Friday, 5 February 2016

Horses for Courses

Last week I took my little girl Shari to gymnastics.  We’d been attending weekly for the last 4 weeks and for the most part she has refused to follow the instructions.  Shari has special educational needs so her communication skills are not at the level of her peers.  However, she has a wide vocabulary and does understand the instructions.  It was quite frustrating to watch the trainer - Marie struggle to get her to do the most basic tasks.  Marie offered to seek advice from her manager – a senior gymnastics trainer who specialises in working with children with additional needs, preparing them to participate at the national and international levels.
This week we attended the session and Marie produced feedback based on her conversation with her supervisor.  She had been advised that she should terminate the session the moment the child starts to misbehave.  She said she was surprised and disappointed at the advice given; she really did not feel that it was the appropriate step to take.  We both recognised that based on that advice the session could be concluded after just 5 minutes.  Marie suggested that I joined in the one-to-one session with Shari and see what happens.  I agreed and tried it and  what a difference that made!  She was like a different child... jumping, climbing and lunging about like a pro. 
It is important to respect qualifications and experience but often we have the answers if only we trust our gut.  The experts do not always know better.  There is a Jamaican proverb that says: the wisest man is sometimes a fool - no one has it all together all the time.  When we apply a broadbrush approach to life we run the risk of denying people opportunities, damaging their self esteem and confidence, and the process becomes totally unproductive.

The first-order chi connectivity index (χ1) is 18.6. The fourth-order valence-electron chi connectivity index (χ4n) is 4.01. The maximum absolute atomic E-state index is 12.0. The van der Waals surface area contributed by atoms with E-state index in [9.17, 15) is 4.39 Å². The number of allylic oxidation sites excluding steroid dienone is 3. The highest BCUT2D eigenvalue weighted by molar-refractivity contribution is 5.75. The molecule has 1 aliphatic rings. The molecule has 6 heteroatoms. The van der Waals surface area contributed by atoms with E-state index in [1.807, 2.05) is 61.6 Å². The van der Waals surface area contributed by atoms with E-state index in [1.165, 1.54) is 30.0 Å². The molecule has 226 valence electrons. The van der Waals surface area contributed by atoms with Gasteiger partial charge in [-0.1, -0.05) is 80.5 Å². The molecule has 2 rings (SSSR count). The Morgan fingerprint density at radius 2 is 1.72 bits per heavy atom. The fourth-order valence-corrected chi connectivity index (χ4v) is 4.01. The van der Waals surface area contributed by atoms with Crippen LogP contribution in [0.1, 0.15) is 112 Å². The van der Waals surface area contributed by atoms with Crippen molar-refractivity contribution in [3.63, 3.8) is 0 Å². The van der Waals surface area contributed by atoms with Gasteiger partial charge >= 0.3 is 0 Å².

At ACT - our training company in London we tailor our training programmes, working with individuals, enabling them to be accountable for their personal development.  Sometimes we apply additional incentives and in some cases they are not needed.  Many of our trainees arrive with broken spirits, being unable to find work despite consistently applying, and tired of what they see as Job Centre harassment.  They are not always lazy people – they have hopes and dreams, goals and aspiration like anyone else.  All they need is for someone to listen, to believe in them, help them identify their strengths and carve out an appropriate path.  Progress is primarily mental, not physical.  Once a person has the right mindset and attitude they can make progress. 
As service organisations we need to understand that everyone will not fit into our little boxes.  There are different routes to a destination; indeed there are various types of destinations – not everyone will end up at the same place; the key is to ensure that the chosen route is an interesting and engaging one.  Over the years we have encouraged thousands of people to aspire higher.  We enabled them to access sustainable employment opportunities even when they were unable to read and write English well.  We do that by ensuring that the people we hire to help us have the appropriate soft skills along with the required technical competence to support our trainees.  Further, we ensure that our values are shared and that our culture is appropriate to the business we are operating.  When that happens success is guaranteed and your marketing budget can be halved.